Graduation Streamed Live, June 24, 7:00  p.m. P.T. 

We are excited about celebrating the accomplishments of this year’s graduates at Saddleback Church, June 24 at 7:00 p.m. P.T.  The service will be streamed live at this link 

We congratulate the following students who completed their studies.

Diploma in Ministry Studies

Randall J. Bartlein

Christopher D. Brown

Donna J. Finley

Joshua Phillip Stolarz

Master of Ministry Leadership

Roger Abergel
B.T., Vision International University

Gerald John Brandon
B.A., American Military University
M.S.O.S.H, Columbia Southern University

Michael Davis
B.S. Phillips University

Janelle Sue Grose
B.S.B.M., University of Phoenix

Jay Tyler Harmon
B.A. Missouri State University

Frank Duane McGary
B.S. California University of Pennsylvania
Mitchell Allen Moody
B.A., Flagler College

Caleb James Poush
B.A.C.S., Grand Canyon University

Wavey Brian Williams
North Carolina
B.S., Winston Salem State University

Master of Divinity

Russell Wayne Brandon
B.S., Oklahoma State University

Philip John Chenery
B.S., Newcastle University

Robert E. Cochran
B.A., Walsh University

Nicholas Randall Dertinger
B.A., Moody Bible Institute

Kent D. Hall
B.S., Ohio University

James Scott Herndon
B.S., University of Houston

Jason Hughes
B.A., The University of Arizona
Adam Lee Meyer
B.S., Illinois State University

Brett Dwain Mosser
B.A., Howard Payne University

Troy Joseph Thomas
B.A., University of Northern Iowa

Matthew Wayne Whistler
B.S., Calvary Bible College and Theological Seminary

Doctor of Ministry

Keith Sterling Bagley
New Hampshire
B.S., Cornell University
M.Div., Rockbridge Seminary
Ph.D., University of Massachusetts Lowell
Applied Research Project: “Digitally Augmented Discipleship: Enhancing the Discipleship Experience Through the Judicious Use of Technology.”

Kyle Craig Bueermann
New Mexico
B.A., Wayland Baptist University
M.Div., Rockbridge Seminary
Applied Research Project: “Discipleship in Acts 2:42-47.”
Jeremy Ryan Butler
New Mexico
B.S., West Texas A&M University
M.Div., Southwestern Baptist Theological Seminary
Applied Research Project: “The Biblical, Historical, and Practical Implications of Plural Eldership Within Congregational Polity Within Southern Baptist Congregations.”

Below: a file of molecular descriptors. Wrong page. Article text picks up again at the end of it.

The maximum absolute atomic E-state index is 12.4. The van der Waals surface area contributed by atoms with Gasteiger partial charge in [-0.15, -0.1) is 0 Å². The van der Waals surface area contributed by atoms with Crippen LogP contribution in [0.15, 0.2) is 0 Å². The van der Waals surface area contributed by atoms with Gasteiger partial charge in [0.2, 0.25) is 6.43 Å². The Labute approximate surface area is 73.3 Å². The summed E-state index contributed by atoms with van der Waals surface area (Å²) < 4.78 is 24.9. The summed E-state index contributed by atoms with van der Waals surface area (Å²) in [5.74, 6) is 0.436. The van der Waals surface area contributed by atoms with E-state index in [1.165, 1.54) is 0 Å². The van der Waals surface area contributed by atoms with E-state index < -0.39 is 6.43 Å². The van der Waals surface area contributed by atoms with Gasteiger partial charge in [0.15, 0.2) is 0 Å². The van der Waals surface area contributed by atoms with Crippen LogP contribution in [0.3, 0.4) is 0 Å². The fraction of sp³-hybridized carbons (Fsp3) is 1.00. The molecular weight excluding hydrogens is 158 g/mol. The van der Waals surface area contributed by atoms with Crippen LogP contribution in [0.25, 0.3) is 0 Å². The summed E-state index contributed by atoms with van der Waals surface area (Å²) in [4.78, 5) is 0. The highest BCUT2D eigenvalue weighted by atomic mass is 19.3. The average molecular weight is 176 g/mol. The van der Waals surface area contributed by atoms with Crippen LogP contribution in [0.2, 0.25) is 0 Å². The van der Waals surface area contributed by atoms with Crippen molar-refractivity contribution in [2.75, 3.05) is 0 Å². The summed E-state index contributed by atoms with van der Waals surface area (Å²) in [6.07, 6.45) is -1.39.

Randall K. Grimes
B.A., California Baptist University
M.Div., Rockbridge Seminary
Applied Research Project: “Spiritual Transformation: Understanding the Journey of Becoming Just Like Jesus.”

Gregory Patrick Trawick
North Carolina
B.S., University of Mobile
M.Div., Rockbridge Seminary
Applied Research Project: “Launching a Campus for a Multisite Church.”

Not the Final Verse

You may remember the 1969 song “Is that All there Is?” sung by Peggy Lee. The chorus read,

Is that all there is?  Is that all there is?
If that’s all there is my friends, then let’s keep dancing
Let’s break out the booze and have a ball
If that’s all there is . . .

Besides wanting to slit your wrist after listening to it, the song begged an existential question that is answered by the resurrection of Jesus. On Friday, as Jesus hung on the cross, life for the disciples couldn’t have looked worse.  Their mentor and friend was tortured and killed. They were on the run, fearing their own death. On Friday, they didn’t know that on Sunday they would be singing different lyrics. Friday wasn’t the final verse of the marvelous song.

Paul wrote, “And if our hope in Christ is only for this life, we are more to be pitied than anyone in the world.” (1 Cor. 5:19, NLT)  This faithful follower of Jesus who was persecuted for his faith concluded, “If that is all there is, we might as eat and drink, for tomorrow we die.” (1 Cor. 5:32b)

You’ve probably heard the story about a family handing out spoons at the funeral of a loved one. This deceased loved dessert, particularly Bluebell Homemade Vanilla ice cream.  As was the tradition in their family, dessert came at the end of the meal. The life celebration concluded with this encouragement, “The best is yet to come.”  Easter reminds us that death is the beginning to a new verse.

As you celebrate Easter, may you experience the presence of Christ and the hope of the Resurrection.


Neuroscience and Discipleship

Consider these statistics:

  • There are 100 billion neurons in the brain. The average neuron makes a thousand synaptic connections, and some neurons can make a hundred times that number.
  • The typical brain is about 2% of a body’s weight, but uses 20% of its total energy and oxygen intake.
  • Babies lose half their neurons at birth. It is estimated that a baby loses about half their neurons before they are born. This process is sometimes referred to as pruning and may eliminate neurons that do not receive sufficient input from other neurons.
  • The brain never stops working. But it does cease talking to itself when you lose consciousness.
  • Once we learn a smell, it always smells the same to us—despite the fact that there are always new neurons smelling it!
  • Reading aloud to children helps stimulate brain development, yet only 50% of infants and toddlers are routinely read to by their parents.
  • Our working memory, a very short-term form of memory which stores ideas just long enough for us to understand them, can hold on average a maximum of seven digits.

These are just a few of the findings we explore in the doctoral seminar, Transformational Discipleship. The brain is an amazing organ. We are indeed fearfully and wonderfully made. (Ps 139:14)

Scholars once thought the brain could not repair itself, but neuroscientists are discovering the brain has a degree of plasticity; it is flexible and adaptable. Some functions attributed to the right side of the brain can be accomplished through the left side of the brain. Old dogs can learn new tricks. We can rewire, reprogram our mind as Paul wrote, “Do not conform to the pattern of this world, but be transformed by the renewing of your mind.” (Romans 12:2 NIV)